Thursday, December 28, 2006

Press Bias, or Merely Press Incompetence?

Instapundit quotes from, and links to, an interesting post about the "grim milestones" the press keeps dredging up in order to add some spice to its coverage of the Global War on Terror:

"Did anyone ever think to criticize World War II after the 2.303 'grim milestone' was reached (the number of people killed at Pearl Harbor)? Obviously not; back then people had the moral compass in place. Just think that as the war ended, they would have been able to count that 'grim milestone' a staggering 182 times, since in WW2 about 420,000 (American?) people died, 407,000 of them military."

Maybe the press isn't biased against this President or the War on Terror. Maybe they're just not that good at what they're supposed to do, and keep recycling the same worn phrases and stories (quagmire?) because that's all they're capable of. Neither option speaks very well of the Fourth Estate, which has become a fifth column.


Anonymous said...

The author was a professor of political science at UCLA.

Darren said...

Excellent article.

allen said...

It's just the Disneyfication of politics.

There's the illusion of courage without the attendant danger. The same as the illusion of danger on the run away mine car ride versus being on a real run away mine car. You get the adrenalin rush in the former without the danger of the bone-shattering impact of the latter. Similarly, you get the adrenalin rush of courage, hence all the blather of "talking truth to power" and "manning the barricades" without the resulting reaction of an authoritarian regime. No one goes off to gulags or extermination camps, no one gets crushed by tanks. There's no knock on the door in the middle of the night.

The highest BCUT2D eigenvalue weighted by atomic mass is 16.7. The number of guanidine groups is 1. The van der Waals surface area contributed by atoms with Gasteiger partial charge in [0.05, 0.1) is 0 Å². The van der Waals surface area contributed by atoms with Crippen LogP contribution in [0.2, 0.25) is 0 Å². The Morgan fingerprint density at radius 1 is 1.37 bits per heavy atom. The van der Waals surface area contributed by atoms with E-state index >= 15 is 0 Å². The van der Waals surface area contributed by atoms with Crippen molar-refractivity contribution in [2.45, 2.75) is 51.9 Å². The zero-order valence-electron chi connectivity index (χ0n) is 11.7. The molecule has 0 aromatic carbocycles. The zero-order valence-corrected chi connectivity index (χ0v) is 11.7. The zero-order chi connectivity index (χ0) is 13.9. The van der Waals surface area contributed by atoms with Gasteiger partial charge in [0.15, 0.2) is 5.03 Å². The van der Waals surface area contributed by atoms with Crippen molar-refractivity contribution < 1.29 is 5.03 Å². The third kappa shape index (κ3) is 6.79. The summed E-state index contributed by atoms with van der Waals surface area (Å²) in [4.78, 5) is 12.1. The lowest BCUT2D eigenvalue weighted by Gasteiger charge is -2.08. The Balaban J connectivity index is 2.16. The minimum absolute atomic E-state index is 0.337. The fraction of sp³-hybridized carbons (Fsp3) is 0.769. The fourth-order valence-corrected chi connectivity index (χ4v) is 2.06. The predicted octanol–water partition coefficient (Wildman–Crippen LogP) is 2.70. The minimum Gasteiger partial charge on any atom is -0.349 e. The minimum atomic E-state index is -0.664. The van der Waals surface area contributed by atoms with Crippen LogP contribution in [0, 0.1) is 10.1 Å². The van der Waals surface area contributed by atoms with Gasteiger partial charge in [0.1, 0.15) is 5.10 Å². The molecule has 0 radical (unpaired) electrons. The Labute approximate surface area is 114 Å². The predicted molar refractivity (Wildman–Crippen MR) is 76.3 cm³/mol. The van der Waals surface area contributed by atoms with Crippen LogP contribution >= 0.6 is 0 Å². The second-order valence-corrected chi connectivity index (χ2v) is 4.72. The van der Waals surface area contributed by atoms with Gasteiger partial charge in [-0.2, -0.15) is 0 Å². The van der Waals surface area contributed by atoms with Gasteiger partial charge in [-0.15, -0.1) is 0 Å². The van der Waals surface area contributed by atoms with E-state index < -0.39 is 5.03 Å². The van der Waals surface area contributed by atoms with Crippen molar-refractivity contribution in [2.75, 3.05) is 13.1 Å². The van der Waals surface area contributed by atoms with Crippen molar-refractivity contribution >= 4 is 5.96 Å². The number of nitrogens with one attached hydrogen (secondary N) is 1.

News people can get a similar, cheap adrenalin rush. They can abet the popular Disneyfication of politics by both lionizing it and participating in it.

They can become conduits for enemy propaganda, as a means of displaying their courage and independence, secure in the knowledge that they're unlikely to suffer any legal, or even illegal, persecution. They can search out the inevitable excesses of war and portray them as policy and however vicious the slander, however dishonest the representation, they'll suffer no repercussions, personal or professional.

As the facilitators of Disneyfication though the media professionals have a selfish interest in the process. It's a clear career path since there's a noisy, uncritical constituency for their work and, of course, they get to participate in the Disneyfication in their personal capacity.

If service personnel are made to feel like dirt, and treated the same way, well, every war has casualties and the Disneyfication of politics is one front in the cultural war between the permanent adolescents first glorified, and self-glorified, by the Baby Boomers and the preceding generations for whom life wasn't an amusement park ride.

It's that cultural war that requires that the sacrifices of service personnel be demeaned and denigrated. Otherwise the contrast between the sacrifices of the culture warriors which consists of flying couch rather then first class on the way to an anti-war, an anti-capitalist, anti-anti-environmentalist extravaganzas on dad's Visa and the sacrifices of service personnel, which consists of dying, might necessitate explanation.

It really works out for everyone. Well, everyone that matters.